Scientists reverse the biological clock
A new study from the University of Queensland shows some very exciting results in the search to understand female fertility better. The team have found a way to reverse the biological clock in female mice 1, which could have huge benefits for future fertility treatments for women.
The biological clock in women
A woman is born with all of the egg cells she will ever have. Women reach their peak fertility in their 20s, but after this the fertility clock starts ticking and it really speeds up when a woman is in her mid-30s.
This means that the number and quality of a woman’s egg cells falls with age. So a woman is less likely to become pregnant when she is older. In addition to this, the reduced quality of the egg cells means that it is more likely that a child born will have a genetic abnormality, if a woman is older.
This is currently a major problem, as career and family choices have led to more and more women deciding to have children later in life. But unfortunately by the time a woman decides she is ready to have a child, her fertility might have fallen making it much harder for her to start a family.
This is when fertility treatments like IVF (in-vitro fertilisation) can help. But even the success rates of these treatments fall significantly depending on the age of a woman. This all comes down to the quality of her egg cells.
There is no treatment to improve the quality of a woman’s eggs. Young women can get around this problem by freezing their eggs (you can read more about this here), but this requires planning your fertility choices years in advance.
For women who decide to have a child when they are around 35 years old or older, there is no way to reverse the damage of time on their eggs. Their only option is to use donor eggs from younger women.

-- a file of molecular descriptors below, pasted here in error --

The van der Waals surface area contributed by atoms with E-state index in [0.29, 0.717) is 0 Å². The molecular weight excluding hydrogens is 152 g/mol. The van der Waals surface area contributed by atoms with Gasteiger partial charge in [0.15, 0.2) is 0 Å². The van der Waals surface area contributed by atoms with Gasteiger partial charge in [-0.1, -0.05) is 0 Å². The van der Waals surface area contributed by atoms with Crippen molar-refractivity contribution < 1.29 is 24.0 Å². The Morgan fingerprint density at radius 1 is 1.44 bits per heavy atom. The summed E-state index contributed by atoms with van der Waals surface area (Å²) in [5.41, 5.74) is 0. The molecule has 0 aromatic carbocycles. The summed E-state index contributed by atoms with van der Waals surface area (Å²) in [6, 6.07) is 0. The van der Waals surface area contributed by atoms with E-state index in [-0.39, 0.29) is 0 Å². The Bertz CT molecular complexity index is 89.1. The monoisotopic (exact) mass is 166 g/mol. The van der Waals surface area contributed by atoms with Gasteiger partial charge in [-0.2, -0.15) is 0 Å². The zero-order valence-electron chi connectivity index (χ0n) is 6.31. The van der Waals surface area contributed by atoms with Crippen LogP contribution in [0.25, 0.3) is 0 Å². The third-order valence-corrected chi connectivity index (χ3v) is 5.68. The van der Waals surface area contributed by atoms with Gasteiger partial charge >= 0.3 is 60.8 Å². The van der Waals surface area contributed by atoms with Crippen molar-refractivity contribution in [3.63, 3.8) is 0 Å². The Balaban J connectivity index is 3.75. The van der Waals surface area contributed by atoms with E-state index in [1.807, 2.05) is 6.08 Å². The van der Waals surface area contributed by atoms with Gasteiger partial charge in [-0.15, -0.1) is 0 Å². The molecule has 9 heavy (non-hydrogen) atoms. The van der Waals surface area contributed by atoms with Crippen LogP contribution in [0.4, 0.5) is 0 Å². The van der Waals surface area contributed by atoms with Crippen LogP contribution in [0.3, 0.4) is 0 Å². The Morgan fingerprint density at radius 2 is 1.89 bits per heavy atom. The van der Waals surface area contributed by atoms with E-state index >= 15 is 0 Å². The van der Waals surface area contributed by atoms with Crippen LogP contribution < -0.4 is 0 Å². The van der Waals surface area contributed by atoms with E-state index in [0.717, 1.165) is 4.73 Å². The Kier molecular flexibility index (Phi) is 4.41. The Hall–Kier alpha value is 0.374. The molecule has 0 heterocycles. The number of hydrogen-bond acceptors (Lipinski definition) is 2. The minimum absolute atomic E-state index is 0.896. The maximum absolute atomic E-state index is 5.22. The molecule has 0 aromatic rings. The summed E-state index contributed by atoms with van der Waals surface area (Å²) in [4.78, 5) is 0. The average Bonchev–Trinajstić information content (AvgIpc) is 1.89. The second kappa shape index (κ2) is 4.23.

But another problem is that even with healthy eggs, fertility treatments are expensive, invasive, and physically demanding. Therefore we need more options which can ideally stop the biological clock ticking and reduce the damage done through ageing. This exciting new study brings us one step closer to this.
What happened in the study?
The team searched for the batteries for our biological clocks
Professor Hayden Homer and his team suspected that the levels of one particular chemical were important for ageing in fertility. This molecule is called nicotinamide adenine dinucleotide (NAD), and it is crucial in the process of energy generation.
Therefore the team measured the levels of NAD in the egg cells of mice. Female mice experience a fall in fertility from 8 months old onwards, due to a reduction in the quality of their egg cells. These changes are similar to the changes seen in human egg cells in older women.
The team gave the mice a chemical called NMN
To investigate the effects of NAD, the team used a precursor molecule of NAD. This is called nicotinamide mononucleotide (NMN). NMN is used by the cells in the body to create NAD, which can then be used to generate energy.
The scientists used female mice which were 12 to 14 months old. They gave the mice a low dose of NMN (2g/L) in their drinking water for four weeks. The team analysed egg cells from the mice at the end of the study to see if there had been any changes.
What are the results of the study?
NAD levels changed with age